8 thoughts on “JOURNAL # 12

  1. Honestly, wow. This story was amazing. At first I was a bit thrown by the present tense, but after reading for a page I forgot about it completely. This story’s comment on Trump’s election and racial inequalities was outstanding. I didn’t realize this story would be about this, but after the nurse commented on Asian women dying their hair I knew there would be some underlying racial issues. I feel like there’s so much to unpack from this- Becky’s murder, Wendy’s mental illness, the election, hate crimes- but for now I want to focus on the election and the very real scare that occurred.
    My mom is a legal alien, Australian born and raised. I remember how afraid and stressed my mom was during the entire election, and I remember the morning after he was announced president. My mom was crying. Her green card was set to expire soon and she had no idea what it would take to get it renewed or if she would be able to. My mom is white and she was terrified. I couldn’t imagine what it was like for those whose bodies portrayed their heritage, because, as we know, some US citizens were questioned simply based on skin color. This story highlighted something very real and personal to a lot of families. The flow of the story was impeccable; I had been consuming the story so hungrily that I was surprised when I reached the end as quickly as I did.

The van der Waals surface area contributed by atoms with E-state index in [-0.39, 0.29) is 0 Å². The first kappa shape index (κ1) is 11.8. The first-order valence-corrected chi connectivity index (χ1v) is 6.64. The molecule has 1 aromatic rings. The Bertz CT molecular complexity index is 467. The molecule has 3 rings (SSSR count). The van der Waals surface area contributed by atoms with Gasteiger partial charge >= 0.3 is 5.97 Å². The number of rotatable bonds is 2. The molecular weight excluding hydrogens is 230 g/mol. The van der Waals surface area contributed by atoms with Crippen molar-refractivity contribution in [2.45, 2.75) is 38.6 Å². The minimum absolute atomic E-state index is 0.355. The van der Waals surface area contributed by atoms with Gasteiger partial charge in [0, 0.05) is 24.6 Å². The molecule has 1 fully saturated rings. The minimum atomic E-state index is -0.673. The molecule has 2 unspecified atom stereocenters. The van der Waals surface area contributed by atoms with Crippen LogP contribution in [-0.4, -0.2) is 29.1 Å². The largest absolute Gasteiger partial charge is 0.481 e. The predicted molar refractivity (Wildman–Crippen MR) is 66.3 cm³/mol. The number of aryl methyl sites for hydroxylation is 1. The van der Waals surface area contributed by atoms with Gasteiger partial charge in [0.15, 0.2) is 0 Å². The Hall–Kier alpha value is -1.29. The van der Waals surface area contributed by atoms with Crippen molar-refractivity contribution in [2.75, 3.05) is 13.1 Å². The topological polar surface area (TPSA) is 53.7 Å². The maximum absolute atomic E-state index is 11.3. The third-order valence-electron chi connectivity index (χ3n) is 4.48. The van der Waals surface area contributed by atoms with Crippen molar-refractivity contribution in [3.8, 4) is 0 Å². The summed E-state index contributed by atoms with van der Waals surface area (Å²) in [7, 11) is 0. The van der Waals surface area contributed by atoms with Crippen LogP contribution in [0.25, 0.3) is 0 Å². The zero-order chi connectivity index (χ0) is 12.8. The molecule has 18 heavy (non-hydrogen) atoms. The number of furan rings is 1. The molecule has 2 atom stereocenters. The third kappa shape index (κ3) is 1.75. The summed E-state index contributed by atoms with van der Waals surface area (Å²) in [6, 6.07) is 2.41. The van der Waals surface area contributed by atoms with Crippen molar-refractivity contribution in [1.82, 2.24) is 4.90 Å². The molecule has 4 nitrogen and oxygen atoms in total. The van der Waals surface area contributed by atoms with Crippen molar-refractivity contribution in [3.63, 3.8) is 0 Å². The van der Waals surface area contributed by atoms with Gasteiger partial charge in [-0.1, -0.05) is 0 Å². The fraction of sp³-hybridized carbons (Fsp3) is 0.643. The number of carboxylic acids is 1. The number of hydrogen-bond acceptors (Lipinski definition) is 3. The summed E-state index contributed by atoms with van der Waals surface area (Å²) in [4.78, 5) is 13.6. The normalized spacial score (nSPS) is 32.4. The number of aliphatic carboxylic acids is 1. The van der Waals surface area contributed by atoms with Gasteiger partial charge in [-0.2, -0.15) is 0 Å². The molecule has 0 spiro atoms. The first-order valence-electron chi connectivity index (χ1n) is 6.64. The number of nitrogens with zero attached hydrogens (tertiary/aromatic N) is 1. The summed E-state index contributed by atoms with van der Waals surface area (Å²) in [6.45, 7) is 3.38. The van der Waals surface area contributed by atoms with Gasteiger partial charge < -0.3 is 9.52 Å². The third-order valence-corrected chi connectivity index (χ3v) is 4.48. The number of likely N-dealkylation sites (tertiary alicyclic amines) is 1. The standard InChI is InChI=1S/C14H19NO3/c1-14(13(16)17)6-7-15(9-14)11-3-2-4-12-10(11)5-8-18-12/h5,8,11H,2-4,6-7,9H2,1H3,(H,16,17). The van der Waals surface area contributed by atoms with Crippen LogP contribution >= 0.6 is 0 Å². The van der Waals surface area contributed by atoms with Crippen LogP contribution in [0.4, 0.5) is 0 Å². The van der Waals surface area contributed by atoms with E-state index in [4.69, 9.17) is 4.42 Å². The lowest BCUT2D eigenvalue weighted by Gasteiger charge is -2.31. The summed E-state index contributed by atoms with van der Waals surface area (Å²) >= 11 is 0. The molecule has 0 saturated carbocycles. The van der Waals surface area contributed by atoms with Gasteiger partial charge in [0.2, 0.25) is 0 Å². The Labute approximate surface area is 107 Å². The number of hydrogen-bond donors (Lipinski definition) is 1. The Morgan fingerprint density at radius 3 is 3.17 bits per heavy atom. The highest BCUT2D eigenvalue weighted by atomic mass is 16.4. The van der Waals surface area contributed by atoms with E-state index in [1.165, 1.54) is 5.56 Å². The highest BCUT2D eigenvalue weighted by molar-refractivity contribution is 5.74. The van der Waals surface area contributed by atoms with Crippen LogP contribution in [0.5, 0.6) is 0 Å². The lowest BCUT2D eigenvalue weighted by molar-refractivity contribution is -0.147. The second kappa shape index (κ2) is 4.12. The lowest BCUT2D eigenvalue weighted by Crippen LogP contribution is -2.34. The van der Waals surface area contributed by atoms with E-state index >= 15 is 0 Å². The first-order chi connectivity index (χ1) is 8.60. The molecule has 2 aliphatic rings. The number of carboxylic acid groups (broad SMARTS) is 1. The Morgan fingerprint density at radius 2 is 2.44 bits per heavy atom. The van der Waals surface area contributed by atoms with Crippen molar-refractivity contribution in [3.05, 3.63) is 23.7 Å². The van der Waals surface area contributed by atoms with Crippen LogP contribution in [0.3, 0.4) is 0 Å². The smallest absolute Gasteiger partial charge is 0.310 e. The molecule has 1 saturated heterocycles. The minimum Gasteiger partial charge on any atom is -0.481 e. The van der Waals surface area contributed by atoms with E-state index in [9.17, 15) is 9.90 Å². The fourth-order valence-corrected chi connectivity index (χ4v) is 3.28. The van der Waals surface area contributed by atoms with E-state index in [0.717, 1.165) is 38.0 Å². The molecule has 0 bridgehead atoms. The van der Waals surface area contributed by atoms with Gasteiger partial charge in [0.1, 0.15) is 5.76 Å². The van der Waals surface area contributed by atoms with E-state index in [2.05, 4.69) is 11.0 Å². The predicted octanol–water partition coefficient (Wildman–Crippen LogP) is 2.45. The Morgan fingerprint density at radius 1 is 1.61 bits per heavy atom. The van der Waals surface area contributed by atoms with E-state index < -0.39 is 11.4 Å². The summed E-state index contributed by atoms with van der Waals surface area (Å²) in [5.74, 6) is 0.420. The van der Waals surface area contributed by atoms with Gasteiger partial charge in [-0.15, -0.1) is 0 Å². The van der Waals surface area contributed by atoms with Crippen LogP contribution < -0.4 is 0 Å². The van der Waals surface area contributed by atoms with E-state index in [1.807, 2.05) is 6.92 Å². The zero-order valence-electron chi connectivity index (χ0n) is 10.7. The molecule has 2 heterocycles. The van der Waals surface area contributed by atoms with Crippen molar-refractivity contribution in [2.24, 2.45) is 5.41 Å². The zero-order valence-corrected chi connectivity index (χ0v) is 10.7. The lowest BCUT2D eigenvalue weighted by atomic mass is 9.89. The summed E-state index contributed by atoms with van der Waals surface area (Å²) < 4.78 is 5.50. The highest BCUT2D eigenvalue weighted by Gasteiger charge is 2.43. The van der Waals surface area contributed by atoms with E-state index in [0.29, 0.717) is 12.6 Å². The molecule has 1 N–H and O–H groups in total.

2. This story was really depressing and kind of scary to me. The way the author included the very indirect terms about the president and added the little rhyme/ song parts and different voices, really added to the creepy level. The original “rhyme” at the beginning of the story really set the tone for the rest of it in my opinion. It leaves so many questions, and sets you up wondering who Becky is, and what exactly happened to her. It’s a creepy rhyme, and as you read, you learn the narrator has hallucinations and had someone she knew be murdered. This all gits within the eerie vibe of the first rhyme. As I read, I kept expecting things like the voices in her head, or the random images she imagined to appear, just by having read the opening rhyme. It’s a really strong beginning, because it draws the reader in and makes them wonder about what’s going to happen in the story, and what’s going to come up. I like how everything ties back to that original rhyme, and you see parts of it throughout the story. I think it was a smart addition that not only draws in the reader, but it works with the story because everything goes with it.